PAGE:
Raw material costs


A significant increase in the cost of raw material inputs could have a damaging impact on the Group's profitability.

Raw materials, principally stainless steel, aluminium and various exotic metal alloys are the Group's largest input cost, representing over 40% of total costs in 2011.  The Group has a good track record in managing this cost exposure through a combination of fixed price purchase contracts, customer surcharge agreements and customer directed purchases at fixed costs that together ensure there is no material impact on Group operating margins from volatility in the price of these materials.

Importance of emerging markets


Customers' desire to move manufacture of components to low cost countries could render the Group's operations uncompetitive and have an adverse impact on profitability.  In addition, certain customers require global programme support as they respond to increasing domestic demand in a number of these emerging markets.

The threat of low-cost country manufacture has existed for some time in certain product lines, typically where price competition was fierce or where product manufacture involved significant labour content.  The Group's strategy of developing a portfolio of high value-added engineering manufacturing companies has meant that over time it has evolved away from these types of products.  However in response, in areas where these products have been retained, the Group successfully employs a strategy of retaining commercial and engineering expertise close to customers' locations, principally in North America and Europe, so enabling effective support to be readily given to its customers whilst moving manufacturing selectively to low-cost country locations.  Some years ago the Group set up an operation in Mexico and is now actively engaged in expansion of this facility via new aerospace programmes.  In addition, the Group's acquisition of Weston SEA Limited (part of the Weston acquisition in the Aerospace Division) is the Group's first operation in south-east Asia.  This facility, in Thailand, has significant available capacity and a healthy number of viable opportunities for further expansion in the large commercial aircraft sector.  The significant recent growth and development of domestic markets in some of these countries has also led to an increasing number of opportunities for the Group.  As a result, the Group is now increasingly manufacturing products internationally, in particular in the Flexonics Division, in operations in countries such as the Czech Republic, South Africa, Brazil and India to support its customers' increasingly global needs.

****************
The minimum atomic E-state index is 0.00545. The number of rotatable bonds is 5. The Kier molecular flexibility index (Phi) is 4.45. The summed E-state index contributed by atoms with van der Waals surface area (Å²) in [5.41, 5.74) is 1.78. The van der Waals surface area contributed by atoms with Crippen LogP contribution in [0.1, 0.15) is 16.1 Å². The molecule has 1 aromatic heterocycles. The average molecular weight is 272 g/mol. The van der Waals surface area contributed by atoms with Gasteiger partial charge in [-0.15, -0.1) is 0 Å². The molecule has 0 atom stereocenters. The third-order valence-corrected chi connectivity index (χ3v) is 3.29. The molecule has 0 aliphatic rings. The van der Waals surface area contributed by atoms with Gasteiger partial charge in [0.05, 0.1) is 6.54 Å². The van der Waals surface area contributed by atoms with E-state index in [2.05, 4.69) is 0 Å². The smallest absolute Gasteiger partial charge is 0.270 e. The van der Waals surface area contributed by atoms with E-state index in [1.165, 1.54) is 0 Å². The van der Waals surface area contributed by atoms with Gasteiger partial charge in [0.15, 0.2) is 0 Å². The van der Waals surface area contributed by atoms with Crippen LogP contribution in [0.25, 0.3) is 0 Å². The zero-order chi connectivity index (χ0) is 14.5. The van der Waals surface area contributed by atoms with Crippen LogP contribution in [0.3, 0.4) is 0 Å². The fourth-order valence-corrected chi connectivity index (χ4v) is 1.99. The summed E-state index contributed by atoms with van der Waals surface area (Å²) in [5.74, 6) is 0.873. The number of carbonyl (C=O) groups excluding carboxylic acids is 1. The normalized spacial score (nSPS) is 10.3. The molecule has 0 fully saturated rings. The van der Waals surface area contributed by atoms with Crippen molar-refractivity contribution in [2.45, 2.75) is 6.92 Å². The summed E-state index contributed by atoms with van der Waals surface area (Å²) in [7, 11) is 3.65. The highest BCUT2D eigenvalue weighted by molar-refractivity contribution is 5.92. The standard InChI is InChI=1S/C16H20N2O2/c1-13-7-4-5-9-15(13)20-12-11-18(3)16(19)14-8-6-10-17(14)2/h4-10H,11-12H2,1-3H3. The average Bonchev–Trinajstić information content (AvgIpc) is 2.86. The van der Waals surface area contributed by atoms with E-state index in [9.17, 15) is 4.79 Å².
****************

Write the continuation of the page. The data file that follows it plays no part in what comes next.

Pension deficit


An increase in the Group's pension deficit might have a material adverse impact on cash flow and the ability of the Group to invest for growth.

The Group operates a number of defined benefit pension plans, with the largest being a UK plan.  The Group's combined pension deficits at 31 December 2011 were £34.5m (31 December 2010 - £38.2m).  The Group continues to work with the Trustees of the defined benefit pension plans to implement measures to reduce the level of volatility and risk in the plans, with the ultimate aim of eliminating the Group's pension deficit.  Significant actions taken to date include the closure of all North American non-union plans to new members, increases in contribution rates in the UK, a cap on future increases in pensionable salary of 2% implemented in the UK in 2009, and implementation of liability-driven investment strategies in all defined benefit pension plans.  Under a revised funding plan, agreed with the UK Pensions Regulator in April 2010, the Group is committed to contributing an additional £6.9m per annum above service cost to the UK defined benefit pension plan for the next seven years.  Given the Group's strong cash generation in 2009, 2010 and 2011, additional discretionary payments of £19m in total, over the three years, were made into the Group's pension plans over and above the level of payments that had been agreed with the plans' Trustees.